When a loved one passes away, funeral arrangements are often discussed and arranged before the estate administration process has been sorted. As a result, cash flow can be problematic. However, as most banks are aware of this problem, invoices from the funeral directors can usually be paid directly from the deceased’s estate.
Whilst this provides a solution to the funeral itself, the cost of any wake is not automatically deducted from the deceased’s estate. Whilst this may be resolved if all beneficiaries agree to the cost of the wake being removed from the estate, disputes can arise preventing this from being the case.
There have been cases when families have disagreed regarding the wake for their loved one. In one case, half of a family wanted to put on a lavish, expensive wake however the other half disagreed owing to the fact the deceased had told them that she wanted a simple low cost wake. Without the agreement of all the beneficiaries, the money was not able to be deducted from the estate and therefore the cost of the wake was born by the family themselves.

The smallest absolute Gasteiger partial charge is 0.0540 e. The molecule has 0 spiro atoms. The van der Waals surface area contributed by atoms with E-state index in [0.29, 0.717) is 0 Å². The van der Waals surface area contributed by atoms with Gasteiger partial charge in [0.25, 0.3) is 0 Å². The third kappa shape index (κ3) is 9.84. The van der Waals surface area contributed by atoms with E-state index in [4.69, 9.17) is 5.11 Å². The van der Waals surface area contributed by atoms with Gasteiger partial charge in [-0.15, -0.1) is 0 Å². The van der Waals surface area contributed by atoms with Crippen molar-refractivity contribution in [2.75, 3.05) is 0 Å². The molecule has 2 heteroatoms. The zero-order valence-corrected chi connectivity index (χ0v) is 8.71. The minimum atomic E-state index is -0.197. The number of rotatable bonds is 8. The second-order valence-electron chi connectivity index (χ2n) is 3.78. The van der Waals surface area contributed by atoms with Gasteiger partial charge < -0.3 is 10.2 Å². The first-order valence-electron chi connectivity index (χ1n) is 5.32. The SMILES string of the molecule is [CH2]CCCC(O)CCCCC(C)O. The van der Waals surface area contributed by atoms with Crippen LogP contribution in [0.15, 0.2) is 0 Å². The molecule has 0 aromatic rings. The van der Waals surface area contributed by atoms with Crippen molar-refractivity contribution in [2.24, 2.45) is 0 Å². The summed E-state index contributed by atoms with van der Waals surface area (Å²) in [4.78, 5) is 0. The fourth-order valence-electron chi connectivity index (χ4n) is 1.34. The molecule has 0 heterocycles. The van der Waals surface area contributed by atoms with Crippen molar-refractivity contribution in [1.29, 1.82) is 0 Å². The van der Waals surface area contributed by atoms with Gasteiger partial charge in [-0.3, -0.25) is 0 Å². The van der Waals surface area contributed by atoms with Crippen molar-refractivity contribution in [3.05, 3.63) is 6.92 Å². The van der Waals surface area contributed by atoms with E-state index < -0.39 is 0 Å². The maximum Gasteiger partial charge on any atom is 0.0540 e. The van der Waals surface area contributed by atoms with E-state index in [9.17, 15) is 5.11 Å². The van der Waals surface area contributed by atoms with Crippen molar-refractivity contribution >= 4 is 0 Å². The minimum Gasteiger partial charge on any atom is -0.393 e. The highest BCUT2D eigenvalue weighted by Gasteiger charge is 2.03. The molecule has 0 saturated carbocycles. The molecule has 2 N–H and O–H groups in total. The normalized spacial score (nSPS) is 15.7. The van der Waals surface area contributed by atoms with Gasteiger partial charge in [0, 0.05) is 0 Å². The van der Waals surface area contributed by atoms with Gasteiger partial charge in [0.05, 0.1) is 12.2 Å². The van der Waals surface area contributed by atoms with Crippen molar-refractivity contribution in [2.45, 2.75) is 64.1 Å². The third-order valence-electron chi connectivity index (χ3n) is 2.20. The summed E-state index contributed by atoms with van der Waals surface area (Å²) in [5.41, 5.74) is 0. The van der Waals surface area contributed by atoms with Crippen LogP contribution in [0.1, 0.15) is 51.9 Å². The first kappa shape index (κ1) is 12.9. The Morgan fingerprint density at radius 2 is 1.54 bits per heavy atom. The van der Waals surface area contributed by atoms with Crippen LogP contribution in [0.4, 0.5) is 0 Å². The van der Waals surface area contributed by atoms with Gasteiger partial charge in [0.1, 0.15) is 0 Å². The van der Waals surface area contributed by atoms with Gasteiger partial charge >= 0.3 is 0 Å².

To avoid this, it is recommended to make your funeral wishes clear in your Will. Whilst these are just wishes and not legally binding, it does give your loved ones an indication of what you would have wanted. As well as this, we recommend having the discussion with your family as well as leaving a letter stored with, but not attached to, your Will.
If you would like to meet with one of our Consultants to discuss any of the issues raised here or any other Estate Planning topics please telephone 01732 868190 or click here.